Long Put – Options Trading

This is the most basic type of strategy for the put option. It begins with you either believing or hedging on the fact that the underlying asset will lose value over time. You buy a put option with a strike price that you believe the asset will sink below over time.

Like with a long call, you have to agree to an expiration date. Once again, this is a gamble because you have to try to determine by what date the asset will go down in value.

Some traders believe that, in comparison to short selling a stock, a long put is easier. For one thing, you don’t have to find shares to borrow, which can prove tricky, especially if you’re into pennystocking.

However, unlike simply selling short, your losses are finite. Selling short carries unlimited profit — but also unlimited losses. So comparatively, the losses can be controlled here.

What I want to point out, though, is that options trading is a zero-sum game. In other words, it’s you against the buyer or seller.

Trading regular stocks opens up the field, kind of like in a horse race. Everyone is betting against one another, which means you have stronger data and a greater opportunity to profit.

Call Backspread

This is where things get a little bit more complicated. A call backspread, also referred to as a “reverse call ratio spread,” is a more bullish strategy.

Here, you sell a certain number of call options, then buy more call options of the same underlying asset with a higher strike price.

This is a little bit more aggressive of an approach for purchasing options. It’s most appropriate when you really think that the asset will experience huge growth in the near future.

The call backspread profits when the price goes up sharply and the profits are virtually limitless for the buyer.

Put Backspread

The put backspread is the yin to the call backspread yang. It’s also referred to as the “reverse put ratio spread.”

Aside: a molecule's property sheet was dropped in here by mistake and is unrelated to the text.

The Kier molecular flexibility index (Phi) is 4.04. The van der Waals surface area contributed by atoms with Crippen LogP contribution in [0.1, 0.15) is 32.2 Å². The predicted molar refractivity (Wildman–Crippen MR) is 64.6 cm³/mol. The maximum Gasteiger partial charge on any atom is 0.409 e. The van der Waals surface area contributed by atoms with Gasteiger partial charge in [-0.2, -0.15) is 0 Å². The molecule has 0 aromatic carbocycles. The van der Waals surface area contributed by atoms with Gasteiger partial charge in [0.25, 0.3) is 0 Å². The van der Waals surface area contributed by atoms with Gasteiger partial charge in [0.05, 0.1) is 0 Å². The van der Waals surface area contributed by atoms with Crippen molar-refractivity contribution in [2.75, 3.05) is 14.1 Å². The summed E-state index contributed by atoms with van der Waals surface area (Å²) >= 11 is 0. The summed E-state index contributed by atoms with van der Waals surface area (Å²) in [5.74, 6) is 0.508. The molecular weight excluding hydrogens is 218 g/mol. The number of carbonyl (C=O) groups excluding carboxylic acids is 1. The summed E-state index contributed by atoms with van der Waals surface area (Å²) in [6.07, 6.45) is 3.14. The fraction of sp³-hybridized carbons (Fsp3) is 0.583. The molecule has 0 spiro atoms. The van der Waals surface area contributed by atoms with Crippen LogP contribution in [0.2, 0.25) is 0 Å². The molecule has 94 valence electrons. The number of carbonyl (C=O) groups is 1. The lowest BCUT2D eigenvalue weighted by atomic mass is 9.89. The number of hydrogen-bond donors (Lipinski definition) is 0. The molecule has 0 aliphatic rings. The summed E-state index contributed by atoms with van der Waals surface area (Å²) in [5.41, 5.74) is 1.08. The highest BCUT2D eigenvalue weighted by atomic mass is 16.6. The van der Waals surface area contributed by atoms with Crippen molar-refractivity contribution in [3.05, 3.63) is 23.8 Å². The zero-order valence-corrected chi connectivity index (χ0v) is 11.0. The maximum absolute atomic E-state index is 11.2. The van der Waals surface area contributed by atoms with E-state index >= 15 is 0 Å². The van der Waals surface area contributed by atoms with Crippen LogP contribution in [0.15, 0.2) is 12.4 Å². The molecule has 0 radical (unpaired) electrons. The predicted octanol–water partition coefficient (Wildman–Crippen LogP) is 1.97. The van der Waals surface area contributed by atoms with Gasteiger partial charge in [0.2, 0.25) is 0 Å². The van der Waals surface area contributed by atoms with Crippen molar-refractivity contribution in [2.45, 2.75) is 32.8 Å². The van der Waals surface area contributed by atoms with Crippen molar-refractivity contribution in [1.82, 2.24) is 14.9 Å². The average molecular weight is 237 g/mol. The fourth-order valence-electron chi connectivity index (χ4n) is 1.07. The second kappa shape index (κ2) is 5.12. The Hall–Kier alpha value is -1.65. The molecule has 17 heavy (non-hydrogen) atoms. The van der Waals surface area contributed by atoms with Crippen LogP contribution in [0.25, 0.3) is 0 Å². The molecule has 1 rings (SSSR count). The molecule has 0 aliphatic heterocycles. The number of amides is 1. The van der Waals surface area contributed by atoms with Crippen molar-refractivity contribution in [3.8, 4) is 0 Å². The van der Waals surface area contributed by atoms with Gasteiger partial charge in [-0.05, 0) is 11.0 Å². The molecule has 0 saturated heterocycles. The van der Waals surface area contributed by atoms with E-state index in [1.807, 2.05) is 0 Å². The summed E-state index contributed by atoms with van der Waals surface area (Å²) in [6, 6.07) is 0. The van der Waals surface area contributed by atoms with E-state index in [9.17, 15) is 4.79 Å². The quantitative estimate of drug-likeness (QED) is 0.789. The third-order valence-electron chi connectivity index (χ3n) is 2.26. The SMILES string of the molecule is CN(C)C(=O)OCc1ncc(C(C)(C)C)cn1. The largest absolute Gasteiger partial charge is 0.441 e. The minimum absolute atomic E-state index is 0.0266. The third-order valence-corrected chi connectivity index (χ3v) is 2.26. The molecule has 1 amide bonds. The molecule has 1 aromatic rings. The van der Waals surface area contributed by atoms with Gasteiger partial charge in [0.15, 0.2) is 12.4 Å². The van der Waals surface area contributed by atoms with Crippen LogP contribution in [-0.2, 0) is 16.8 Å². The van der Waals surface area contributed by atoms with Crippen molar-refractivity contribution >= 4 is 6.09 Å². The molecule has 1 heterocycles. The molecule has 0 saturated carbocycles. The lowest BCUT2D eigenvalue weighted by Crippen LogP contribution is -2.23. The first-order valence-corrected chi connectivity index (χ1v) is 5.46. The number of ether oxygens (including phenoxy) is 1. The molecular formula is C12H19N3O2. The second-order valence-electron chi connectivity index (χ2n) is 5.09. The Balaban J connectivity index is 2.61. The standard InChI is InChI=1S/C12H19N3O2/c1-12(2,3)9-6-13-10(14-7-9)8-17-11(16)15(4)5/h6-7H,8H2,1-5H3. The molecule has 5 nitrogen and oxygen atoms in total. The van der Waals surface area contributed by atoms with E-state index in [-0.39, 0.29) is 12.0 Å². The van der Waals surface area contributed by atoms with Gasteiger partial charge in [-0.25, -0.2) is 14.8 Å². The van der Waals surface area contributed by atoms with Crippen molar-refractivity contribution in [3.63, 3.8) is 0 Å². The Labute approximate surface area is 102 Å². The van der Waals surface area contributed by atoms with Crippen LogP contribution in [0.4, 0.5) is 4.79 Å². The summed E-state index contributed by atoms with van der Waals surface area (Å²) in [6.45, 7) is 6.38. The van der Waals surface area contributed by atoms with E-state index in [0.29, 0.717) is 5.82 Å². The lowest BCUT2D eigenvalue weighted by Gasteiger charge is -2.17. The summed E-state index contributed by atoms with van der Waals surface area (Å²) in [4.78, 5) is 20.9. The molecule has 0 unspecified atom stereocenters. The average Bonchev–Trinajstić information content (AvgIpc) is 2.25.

Basically, you sell a certain number of put options, then buy more put options of the same underlying asset, but with a lower strike price.

There are virtually limitless profits available with this strategy, but it also demands greater risk tolerance. The put backspread profits when the price goes down sharply, and the profits are virtually limitless for the buyer.

Protective Put

For buyers who are worried about their assets, the protective put, also referred to as a “put hedge,” is a method of hedging.

When you’re worried about a market downturn or crash, or a change in the value of an asset, you may invest in a protective put to protect from limitless losses.

Here, it’s like you have a previous purchase that you’re protecting with a proverbial insurance policy. This is what differentiates it from a long put — the fact that you’re already in the trade.

In this way, it’s almost like refinancing a house you already own versus buying a new one. But when it comes down to it, the risk is still similar to a long put.

Bear Split-Strike Combo

This is one of the most complicated strategies … and definitely the one that sounds most like a circus sideshow. Here’s how it works.

You have one long put with a lower strike price and one short call with a higher strike price. Yup, you have options in both directions with the same underlying asset and expiration date, but with different prices.

You could call this the ultimate in hedging because you’re putting a wager on whether the asset will go up or down. So if it goes up, you can profit from the call. And if it goes down, you can profit from the put.

Common Options Trading Mistakes